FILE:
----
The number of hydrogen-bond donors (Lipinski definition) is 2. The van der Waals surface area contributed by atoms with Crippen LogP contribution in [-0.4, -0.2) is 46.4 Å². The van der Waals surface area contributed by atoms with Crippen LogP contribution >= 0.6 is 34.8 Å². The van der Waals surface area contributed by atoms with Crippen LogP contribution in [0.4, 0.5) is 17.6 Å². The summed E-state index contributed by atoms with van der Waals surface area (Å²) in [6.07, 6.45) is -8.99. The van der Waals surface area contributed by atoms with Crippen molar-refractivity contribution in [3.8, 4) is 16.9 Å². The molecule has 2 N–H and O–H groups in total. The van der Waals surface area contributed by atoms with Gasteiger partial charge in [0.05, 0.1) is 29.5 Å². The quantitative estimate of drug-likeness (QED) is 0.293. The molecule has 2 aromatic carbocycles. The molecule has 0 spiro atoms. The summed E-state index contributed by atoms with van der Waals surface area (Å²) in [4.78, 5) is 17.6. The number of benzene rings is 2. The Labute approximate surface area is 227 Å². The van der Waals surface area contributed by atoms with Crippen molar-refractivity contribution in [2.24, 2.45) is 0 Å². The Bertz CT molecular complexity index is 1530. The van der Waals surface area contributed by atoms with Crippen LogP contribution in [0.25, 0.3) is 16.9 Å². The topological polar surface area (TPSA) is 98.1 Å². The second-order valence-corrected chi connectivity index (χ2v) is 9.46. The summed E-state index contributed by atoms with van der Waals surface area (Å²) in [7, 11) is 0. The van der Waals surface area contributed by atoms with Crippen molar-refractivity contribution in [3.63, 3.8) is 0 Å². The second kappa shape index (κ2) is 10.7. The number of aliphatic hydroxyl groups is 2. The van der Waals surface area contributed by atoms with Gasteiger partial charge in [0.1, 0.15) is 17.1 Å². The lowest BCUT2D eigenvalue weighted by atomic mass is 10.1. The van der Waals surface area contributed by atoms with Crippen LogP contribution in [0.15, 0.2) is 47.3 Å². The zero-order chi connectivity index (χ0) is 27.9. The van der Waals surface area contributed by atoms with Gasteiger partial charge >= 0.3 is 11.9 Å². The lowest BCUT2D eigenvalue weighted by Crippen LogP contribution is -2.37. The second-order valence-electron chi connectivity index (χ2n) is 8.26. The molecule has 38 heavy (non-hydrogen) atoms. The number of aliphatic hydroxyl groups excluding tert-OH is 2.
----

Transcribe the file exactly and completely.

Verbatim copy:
The number of hydrogen-bond donors (Lipinski definition) is 2. The van der Waals surface area contributed by atoms with Crippen LogP contribution in [-0.4, -0.2) is 46.4 Å². The van der Waals surface area contributed by atoms with Crippen LogP contribution >= 0.6 is 34.8 Å². The van der Waals surface area contributed by atoms with Crippen LogP contribution in [0.4, 0.5) is 17.6 Å². The summed E-state index contributed by atoms with van der Waals surface area (Å²) in [6.07, 6.45) is -8.99. The van der Waals surface area contributed by atoms with Crippen molar-refractivity contribution in [3.8, 4) is 16.9 Å². The molecule has 2 N–H and O–H groups in total. The van der Waals surface area contributed by atoms with Gasteiger partial charge in [0.05, 0.1) is 29.5 Å². The quantitative estimate of drug-likeness (QED) is 0.293. The molecule has 2 aromatic carbocycles. The molecule has 0 spiro atoms. The summed E-state index contributed by atoms with van der Waals surface area (Å²) in [4.78, 5) is 17.6. The number of benzene rings is 2. The Labute approximate surface area is 227 Å². The van der Waals surface area contributed by atoms with Crippen molar-refractivity contribution in [2.24, 2.45) is 0 Å². The Bertz CT molecular complexity index is 1530. The van der Waals surface area contributed by atoms with Crippen LogP contribution in [0.25, 0.3) is 16.9 Å². The topological polar surface area (TPSA) is 98.1 Å². The second-order valence-corrected chi connectivity index (χ2v) is 9.46. The summed E-state index contributed by atoms with van der Waals surface area (Å²) in [7, 11) is 0. The van der Waals surface area contributed by atoms with Crippen molar-refractivity contribution in [3.63, 3.8) is 0 Å². The second kappa shape index (κ2) is 10.7. The number of aliphatic hydroxyl groups is 2. The van der Waals surface area contributed by atoms with Gasteiger partial charge in [0.1, 0.15) is 17.1 Å². The lowest BCUT2D eigenvalue weighted by atomic mass is 10.1. The van der Waals surface area contributed by atoms with Crippen LogP contribution in [0.15, 0.2) is 47.3 Å². The zero-order chi connectivity index (χ0) is 27.9. The van der Waals surface area contributed by atoms with Gasteiger partial charge >= 0.3 is 11.9 Å². The lowest BCUT2D eigenvalue weighted by Crippen LogP contribution is -2.37. The second-order valence-electron chi connectivity index (χ2n) is 8.26. The molecule has 38 heavy (non-hydrogen) atoms. The number of aliphatic hydroxyl groups excluding tert-OH is 2.